Three in four people in Brazil have lost someone to COVID-19

According to survey, 89% of the population sees the pandemic as serious or very serious

Translated by: Julia Abdalla

Rede Brasil Atual |
Workers of the São João Cemetery in Porto Alegre (Brazil) carry coffin; relatives cannot come closer to the funeral procession or hold wakes. - Silvio Avila/ AFP

Flaunting a terrible position among the countries with more deaths of COVID-19 since the beginning of the pandemic, Brazilian people now count a year of sad losses of relatives, friends, and co-workers. A survey by the Brazilian National Confederation of Industry (CNI) states that three in four people in Brazil lost someone for COVID-19.

The second stage of the research Brazilian people, the pandemic, and consumption, released last Monday (3), shows that among those who mourn the death of a loved one due to the pandemic, 53% lost a friend, 25% a relative who did not live with them, and 15% a co-worker.

Assessing the country’s current circumstances, with a large number of deaths and lack of vaccines, the research reveals that 89% see the pandemic as a “serious” or “very serious” situation. Only 6% classify it as “sort of serious”, while 10% say it is “somewhat serious” or “not serious at all”. In July 2020, 84% of the people in Brazil characterized the pandemic as “very serious” or “serious”.

It can get worse

More than 407 thousand people died of COVID-19 in Brazil and this figure could rise to 575 thousand deaths by the beginning of August. According to projections of the Institute for Health Metrics and Evaluation (IHME) of the University of Washington, that is the most likely scenario.

“In a worst-case scenario, the country can reach 688,7 thousand deaths in the same period. The institute also indicates the possibility of a third wave at the end of May”, reports the journalist Leonardo Sakamoto.

“The projections of the University of Washington are accurate because the historical series is stable. Even our shortcomings in terms of testing are reflected in their results”, affirmed the Secretary of Integrated Health Services at the Federal Supreme Court and former National Secretary of Health Surveillance in the Ministry of Health, the epidemiologist Wanderson Oliveira, to Sakamoto.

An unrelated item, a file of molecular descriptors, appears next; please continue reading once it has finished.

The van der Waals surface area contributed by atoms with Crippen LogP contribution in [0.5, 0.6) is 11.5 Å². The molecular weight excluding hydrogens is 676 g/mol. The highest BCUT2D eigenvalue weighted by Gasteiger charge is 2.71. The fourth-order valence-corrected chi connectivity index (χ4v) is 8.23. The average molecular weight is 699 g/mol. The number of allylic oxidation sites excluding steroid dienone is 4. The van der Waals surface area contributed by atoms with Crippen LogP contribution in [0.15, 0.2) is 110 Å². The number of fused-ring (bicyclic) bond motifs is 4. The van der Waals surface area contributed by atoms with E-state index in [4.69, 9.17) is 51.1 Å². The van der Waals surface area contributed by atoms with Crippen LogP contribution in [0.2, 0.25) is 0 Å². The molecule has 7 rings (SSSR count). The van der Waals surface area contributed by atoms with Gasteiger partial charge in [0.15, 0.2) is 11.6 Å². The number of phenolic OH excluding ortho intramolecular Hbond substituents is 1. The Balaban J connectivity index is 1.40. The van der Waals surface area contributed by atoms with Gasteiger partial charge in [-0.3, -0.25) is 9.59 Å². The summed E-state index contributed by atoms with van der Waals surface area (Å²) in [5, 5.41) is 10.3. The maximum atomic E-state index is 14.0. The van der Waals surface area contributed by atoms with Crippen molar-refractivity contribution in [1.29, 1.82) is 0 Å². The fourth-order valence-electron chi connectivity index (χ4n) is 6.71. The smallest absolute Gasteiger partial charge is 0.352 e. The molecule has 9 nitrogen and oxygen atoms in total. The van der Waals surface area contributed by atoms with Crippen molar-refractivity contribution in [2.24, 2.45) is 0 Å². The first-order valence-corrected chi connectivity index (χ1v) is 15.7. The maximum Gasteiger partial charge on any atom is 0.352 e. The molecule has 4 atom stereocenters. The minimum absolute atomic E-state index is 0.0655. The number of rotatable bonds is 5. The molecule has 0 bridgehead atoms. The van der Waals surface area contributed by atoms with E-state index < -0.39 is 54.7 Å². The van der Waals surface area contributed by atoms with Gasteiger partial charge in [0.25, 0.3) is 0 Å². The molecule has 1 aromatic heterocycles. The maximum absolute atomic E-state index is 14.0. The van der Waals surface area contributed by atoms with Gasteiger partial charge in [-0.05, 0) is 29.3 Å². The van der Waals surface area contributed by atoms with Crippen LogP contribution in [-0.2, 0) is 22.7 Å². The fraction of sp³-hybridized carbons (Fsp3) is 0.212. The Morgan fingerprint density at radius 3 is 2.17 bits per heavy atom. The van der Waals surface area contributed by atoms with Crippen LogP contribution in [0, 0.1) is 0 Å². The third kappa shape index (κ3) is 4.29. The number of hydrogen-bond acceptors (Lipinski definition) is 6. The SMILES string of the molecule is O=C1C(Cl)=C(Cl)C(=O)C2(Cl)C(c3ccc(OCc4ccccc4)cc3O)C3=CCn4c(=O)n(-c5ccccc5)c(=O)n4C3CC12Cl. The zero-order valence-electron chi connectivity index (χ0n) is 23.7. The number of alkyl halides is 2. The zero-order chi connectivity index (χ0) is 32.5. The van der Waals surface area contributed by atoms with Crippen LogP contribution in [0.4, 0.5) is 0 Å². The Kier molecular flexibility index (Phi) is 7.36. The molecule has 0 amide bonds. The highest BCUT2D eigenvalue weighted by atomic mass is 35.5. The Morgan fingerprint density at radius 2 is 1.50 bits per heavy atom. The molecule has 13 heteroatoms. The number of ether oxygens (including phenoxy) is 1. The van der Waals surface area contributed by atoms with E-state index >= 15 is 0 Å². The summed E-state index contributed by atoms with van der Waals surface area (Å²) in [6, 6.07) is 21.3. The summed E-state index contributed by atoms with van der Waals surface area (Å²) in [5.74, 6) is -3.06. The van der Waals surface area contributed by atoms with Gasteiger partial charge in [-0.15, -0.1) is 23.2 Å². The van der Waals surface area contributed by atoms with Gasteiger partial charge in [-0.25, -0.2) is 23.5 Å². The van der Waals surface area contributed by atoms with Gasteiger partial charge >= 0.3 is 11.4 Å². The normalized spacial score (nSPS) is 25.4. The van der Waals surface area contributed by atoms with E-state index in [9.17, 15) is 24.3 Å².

Great fear

Besides the irreparable losses, Brazilian people have been living in fear, which leads to other types of diseases. The research published by CNI indicates that 56% of the population is currently “extremely afraid” or “very afraid” of COVID-19.

“Last July, when another survey investigated these issues, that figure was 47%”, O Estado de S. Paulo reports. “22% of the population says they are ‘more or less’ afraid of the pandemic, while 9% say they feel ‘somewhat’ or ‘not really’ afraid of it. In July 2020, 29% of the population said they were more or less afraid of the disease, and 10% said they felt somewhat scared of it or not scared at all”.

The pandemic undermines the economy

Carried out by the Institute FSB Pesquisa, the CNI survey interviewed 2010 people over 16 years old in Brazil’s 27 federative units, from April 16th to 20th. It has a 2% margin of error and a confidence interval of 95%.

In a statement for the press, the president of CNI, Robson Braga Andrade, defended that “as long as mass immunization isn’t a reality in Brazil, the pandemic will continue to worry the population, cause problems to companies, and make the much-expected economic recovery harder”.

On Sunday (2), 31.875.681 people had received at least the first dose of the vaccine, as stated by the Media Outlets Consortium formed by Estadão, G1, O Globo, Extra, Folha, and UOL. “This number represents 15.05% of the Brazilian population. In practice, only three in every twenty people in Brazil have started vaccination against COVID. Merely 7.49% of the population has received the two doses”, the article informs.

Edited by: Rede Brasil Atual